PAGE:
Is rhoticity on the tip of your tongue? Investigating tongue shapes for English /r/ in French learners with ultrasound.


English /r/ takes different tongue shapes from one speaker to another. It is well-established that tip-down and tip-up shapes produce perceptually similar outputs. However, it remains unclear why speakers intuitively acquire one type or another. The present study considers the hypothesis that rhotic and non-rhotic varieties of English may influence the acquisition of different tongue shapes. We provide articulatory data on the pronunciation of English /r/ by 19 French learners of English, 10 with rhotic and 9 with non-rhotic accents. Ultrasound tongue images were recorded for onset and coda /r/ in various vocalic contexts and were classified as either tip-up or tip-down. Although rhoticity as a predictor of tongue shape does not reach statistical significance, we found a tendency for rhotic speakers to use a higher proportion of tip- down shapes. We conclude that while rhoticity may partly influence tongue shape, other factors are alsoat play, including co-articulatory constraints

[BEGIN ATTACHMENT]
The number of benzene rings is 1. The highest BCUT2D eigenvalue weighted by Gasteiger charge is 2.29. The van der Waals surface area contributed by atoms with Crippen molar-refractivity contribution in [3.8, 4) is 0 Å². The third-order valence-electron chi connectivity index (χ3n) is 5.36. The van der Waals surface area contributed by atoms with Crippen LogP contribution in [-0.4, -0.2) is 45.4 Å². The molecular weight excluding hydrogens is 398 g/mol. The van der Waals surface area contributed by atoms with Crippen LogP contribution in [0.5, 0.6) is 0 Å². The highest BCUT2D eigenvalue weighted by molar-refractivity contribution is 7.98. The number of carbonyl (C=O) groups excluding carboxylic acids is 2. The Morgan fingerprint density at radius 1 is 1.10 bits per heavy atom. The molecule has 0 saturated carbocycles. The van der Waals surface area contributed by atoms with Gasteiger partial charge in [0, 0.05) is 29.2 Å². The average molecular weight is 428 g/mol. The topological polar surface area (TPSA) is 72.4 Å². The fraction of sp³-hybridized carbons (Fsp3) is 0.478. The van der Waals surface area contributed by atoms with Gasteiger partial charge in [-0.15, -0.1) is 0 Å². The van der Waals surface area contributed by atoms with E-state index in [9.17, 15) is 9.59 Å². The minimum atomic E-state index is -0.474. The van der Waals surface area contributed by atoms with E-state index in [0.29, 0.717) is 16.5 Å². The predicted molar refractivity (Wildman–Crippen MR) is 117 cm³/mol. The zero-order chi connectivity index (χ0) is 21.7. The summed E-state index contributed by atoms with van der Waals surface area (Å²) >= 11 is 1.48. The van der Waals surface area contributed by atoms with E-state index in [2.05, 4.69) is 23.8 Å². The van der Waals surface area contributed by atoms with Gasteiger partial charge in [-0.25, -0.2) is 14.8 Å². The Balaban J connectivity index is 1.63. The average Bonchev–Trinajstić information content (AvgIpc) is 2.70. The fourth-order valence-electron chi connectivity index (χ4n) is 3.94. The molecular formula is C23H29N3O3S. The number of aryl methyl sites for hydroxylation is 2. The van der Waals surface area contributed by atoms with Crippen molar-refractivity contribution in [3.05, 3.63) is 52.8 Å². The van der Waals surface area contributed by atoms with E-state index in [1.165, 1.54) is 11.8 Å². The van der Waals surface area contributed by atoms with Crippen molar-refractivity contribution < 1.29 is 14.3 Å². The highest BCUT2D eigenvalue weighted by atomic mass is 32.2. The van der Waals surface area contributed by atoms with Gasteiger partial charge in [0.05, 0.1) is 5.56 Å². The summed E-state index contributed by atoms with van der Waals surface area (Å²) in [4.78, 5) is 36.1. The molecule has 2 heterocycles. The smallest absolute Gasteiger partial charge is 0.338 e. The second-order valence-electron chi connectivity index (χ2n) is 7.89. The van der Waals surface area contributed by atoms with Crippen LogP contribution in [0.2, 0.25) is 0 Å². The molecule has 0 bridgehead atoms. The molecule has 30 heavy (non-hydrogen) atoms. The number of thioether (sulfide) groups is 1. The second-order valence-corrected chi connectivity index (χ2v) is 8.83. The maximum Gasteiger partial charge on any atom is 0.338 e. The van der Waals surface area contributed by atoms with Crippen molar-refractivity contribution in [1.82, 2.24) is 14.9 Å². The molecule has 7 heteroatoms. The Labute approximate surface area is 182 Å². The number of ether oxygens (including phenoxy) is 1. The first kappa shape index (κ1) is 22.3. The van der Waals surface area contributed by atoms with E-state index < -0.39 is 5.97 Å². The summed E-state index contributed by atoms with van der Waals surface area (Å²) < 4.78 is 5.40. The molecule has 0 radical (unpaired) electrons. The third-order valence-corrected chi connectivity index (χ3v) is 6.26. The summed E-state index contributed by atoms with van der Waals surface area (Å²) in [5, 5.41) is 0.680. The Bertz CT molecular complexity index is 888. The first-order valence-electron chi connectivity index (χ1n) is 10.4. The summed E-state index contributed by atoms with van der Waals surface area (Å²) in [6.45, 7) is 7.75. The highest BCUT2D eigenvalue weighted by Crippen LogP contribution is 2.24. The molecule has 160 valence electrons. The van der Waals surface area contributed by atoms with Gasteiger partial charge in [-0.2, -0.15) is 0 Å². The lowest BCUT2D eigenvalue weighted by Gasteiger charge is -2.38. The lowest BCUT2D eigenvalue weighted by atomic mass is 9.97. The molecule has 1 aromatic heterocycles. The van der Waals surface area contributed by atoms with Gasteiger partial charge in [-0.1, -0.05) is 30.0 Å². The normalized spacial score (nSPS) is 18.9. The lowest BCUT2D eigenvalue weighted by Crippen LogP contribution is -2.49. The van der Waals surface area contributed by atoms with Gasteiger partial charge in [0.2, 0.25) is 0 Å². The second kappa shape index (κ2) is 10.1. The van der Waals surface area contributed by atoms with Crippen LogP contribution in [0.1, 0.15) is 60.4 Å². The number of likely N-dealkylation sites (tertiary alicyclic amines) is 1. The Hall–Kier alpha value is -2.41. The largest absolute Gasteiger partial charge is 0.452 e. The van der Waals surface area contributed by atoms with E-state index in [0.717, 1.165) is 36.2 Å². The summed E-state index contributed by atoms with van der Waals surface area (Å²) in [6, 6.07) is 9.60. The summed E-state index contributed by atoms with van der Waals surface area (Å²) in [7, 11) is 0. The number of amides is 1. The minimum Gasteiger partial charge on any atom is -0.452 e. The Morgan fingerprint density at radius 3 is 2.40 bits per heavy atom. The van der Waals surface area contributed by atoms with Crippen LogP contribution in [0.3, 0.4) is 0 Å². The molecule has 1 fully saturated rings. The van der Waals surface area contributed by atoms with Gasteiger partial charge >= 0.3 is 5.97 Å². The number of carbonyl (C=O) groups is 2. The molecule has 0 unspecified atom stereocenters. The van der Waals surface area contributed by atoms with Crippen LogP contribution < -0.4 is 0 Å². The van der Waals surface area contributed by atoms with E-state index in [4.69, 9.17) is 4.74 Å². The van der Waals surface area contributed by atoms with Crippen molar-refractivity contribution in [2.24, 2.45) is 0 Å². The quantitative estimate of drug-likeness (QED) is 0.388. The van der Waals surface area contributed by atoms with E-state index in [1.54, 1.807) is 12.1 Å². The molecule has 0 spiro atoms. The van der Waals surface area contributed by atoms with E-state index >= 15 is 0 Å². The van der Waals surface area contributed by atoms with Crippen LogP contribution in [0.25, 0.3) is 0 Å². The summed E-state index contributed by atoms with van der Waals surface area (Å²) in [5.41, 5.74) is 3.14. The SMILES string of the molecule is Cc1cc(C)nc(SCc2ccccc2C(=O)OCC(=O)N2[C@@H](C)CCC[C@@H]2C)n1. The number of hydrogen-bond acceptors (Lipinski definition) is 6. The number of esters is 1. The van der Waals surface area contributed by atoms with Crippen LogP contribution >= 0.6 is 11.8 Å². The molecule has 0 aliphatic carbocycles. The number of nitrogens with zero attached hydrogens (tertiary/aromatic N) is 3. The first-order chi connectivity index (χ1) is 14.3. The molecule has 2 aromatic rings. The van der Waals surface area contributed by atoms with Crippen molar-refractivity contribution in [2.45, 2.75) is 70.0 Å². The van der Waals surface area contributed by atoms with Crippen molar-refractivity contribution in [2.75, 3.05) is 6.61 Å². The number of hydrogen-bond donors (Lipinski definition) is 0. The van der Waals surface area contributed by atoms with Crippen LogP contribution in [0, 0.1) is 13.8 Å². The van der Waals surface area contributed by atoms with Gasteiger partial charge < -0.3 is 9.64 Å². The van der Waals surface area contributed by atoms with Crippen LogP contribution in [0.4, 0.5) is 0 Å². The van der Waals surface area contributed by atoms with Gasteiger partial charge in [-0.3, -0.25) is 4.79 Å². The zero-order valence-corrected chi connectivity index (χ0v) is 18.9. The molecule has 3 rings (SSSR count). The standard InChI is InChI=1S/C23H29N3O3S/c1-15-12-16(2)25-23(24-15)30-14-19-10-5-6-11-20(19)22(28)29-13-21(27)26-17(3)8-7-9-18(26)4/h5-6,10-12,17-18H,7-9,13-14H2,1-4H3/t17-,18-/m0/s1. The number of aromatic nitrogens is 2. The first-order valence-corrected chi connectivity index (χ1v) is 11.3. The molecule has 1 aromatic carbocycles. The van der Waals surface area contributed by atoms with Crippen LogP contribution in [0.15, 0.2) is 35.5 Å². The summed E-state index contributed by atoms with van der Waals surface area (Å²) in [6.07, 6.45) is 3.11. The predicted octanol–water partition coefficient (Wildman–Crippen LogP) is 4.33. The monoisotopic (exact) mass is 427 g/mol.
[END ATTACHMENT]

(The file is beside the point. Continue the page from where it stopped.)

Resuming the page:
International Congress of Phonetic Sciences